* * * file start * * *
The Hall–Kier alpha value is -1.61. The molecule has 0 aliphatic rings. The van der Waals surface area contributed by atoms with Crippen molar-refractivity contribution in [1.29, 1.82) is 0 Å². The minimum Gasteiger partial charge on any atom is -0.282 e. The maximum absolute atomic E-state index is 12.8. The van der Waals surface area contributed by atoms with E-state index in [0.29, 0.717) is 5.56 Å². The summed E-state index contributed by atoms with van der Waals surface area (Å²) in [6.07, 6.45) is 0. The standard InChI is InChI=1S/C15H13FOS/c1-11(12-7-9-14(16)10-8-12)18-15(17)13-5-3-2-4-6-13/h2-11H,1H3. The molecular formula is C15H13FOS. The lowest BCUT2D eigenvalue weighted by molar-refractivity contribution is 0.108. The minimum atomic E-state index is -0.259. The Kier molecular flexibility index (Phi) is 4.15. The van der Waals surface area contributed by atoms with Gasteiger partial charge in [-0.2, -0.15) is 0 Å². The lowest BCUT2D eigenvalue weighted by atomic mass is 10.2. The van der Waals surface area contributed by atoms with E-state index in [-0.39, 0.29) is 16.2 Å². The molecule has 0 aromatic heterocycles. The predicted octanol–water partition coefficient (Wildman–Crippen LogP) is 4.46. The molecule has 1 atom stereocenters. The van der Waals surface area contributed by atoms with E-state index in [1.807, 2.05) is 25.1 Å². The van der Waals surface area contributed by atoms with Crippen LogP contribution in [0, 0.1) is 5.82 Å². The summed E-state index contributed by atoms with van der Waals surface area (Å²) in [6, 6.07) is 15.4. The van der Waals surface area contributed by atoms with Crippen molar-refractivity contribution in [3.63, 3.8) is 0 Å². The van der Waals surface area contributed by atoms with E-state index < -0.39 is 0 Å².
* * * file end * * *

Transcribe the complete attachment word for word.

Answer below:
The Hall–Kier alpha value is -1.61. The molecule has 0 aliphatic rings. The van der Waals surface area contributed by atoms with Crippen molar-refractivity contribution in [1.29, 1.82) is 0 Å². The minimum Gasteiger partial charge on any atom is -0.282 e. The maximum absolute atomic E-state index is 12.8. The van der Waals surface area contributed by atoms with E-state index in [0.29, 0.717) is 5.56 Å². The summed E-state index contributed by atoms with van der Waals surface area (Å²) in [6.07, 6.45) is 0. The standard InChI is InChI=1S/C15H13FOS/c1-11(12-7-9-14(16)10-8-12)18-15(17)13-5-3-2-4-6-13/h2-11H,1H3. The molecular formula is C15H13FOS. The lowest BCUT2D eigenvalue weighted by molar-refractivity contribution is 0.108. The minimum atomic E-state index is -0.259. The Kier molecular flexibility index (Phi) is 4.15. The van der Waals surface area contributed by atoms with Gasteiger partial charge in [-0.2, -0.15) is 0 Å². The lowest BCUT2D eigenvalue weighted by atomic mass is 10.2. The van der Waals surface area contributed by atoms with E-state index in [-0.39, 0.29) is 16.2 Å². The molecule has 0 aromatic heterocycles. The predicted octanol–water partition coefficient (Wildman–Crippen LogP) is 4.46. The molecule has 1 atom stereocenters. The van der Waals surface area contributed by atoms with E-state index in [1.807, 2.05) is 25.1 Å². The van der Waals surface area contributed by atoms with Crippen LogP contribution in [0, 0.1) is 5.82 Å². The summed E-state index contributed by atoms with van der Waals surface area (Å²) in [6, 6.07) is 15.4. The van der Waals surface area contributed by atoms with Crippen molar-refractivity contribution in [3.63, 3.8) is 0 Å². The van der Waals surface area contributed by atoms with E-state index < -0.39 is 0 Å².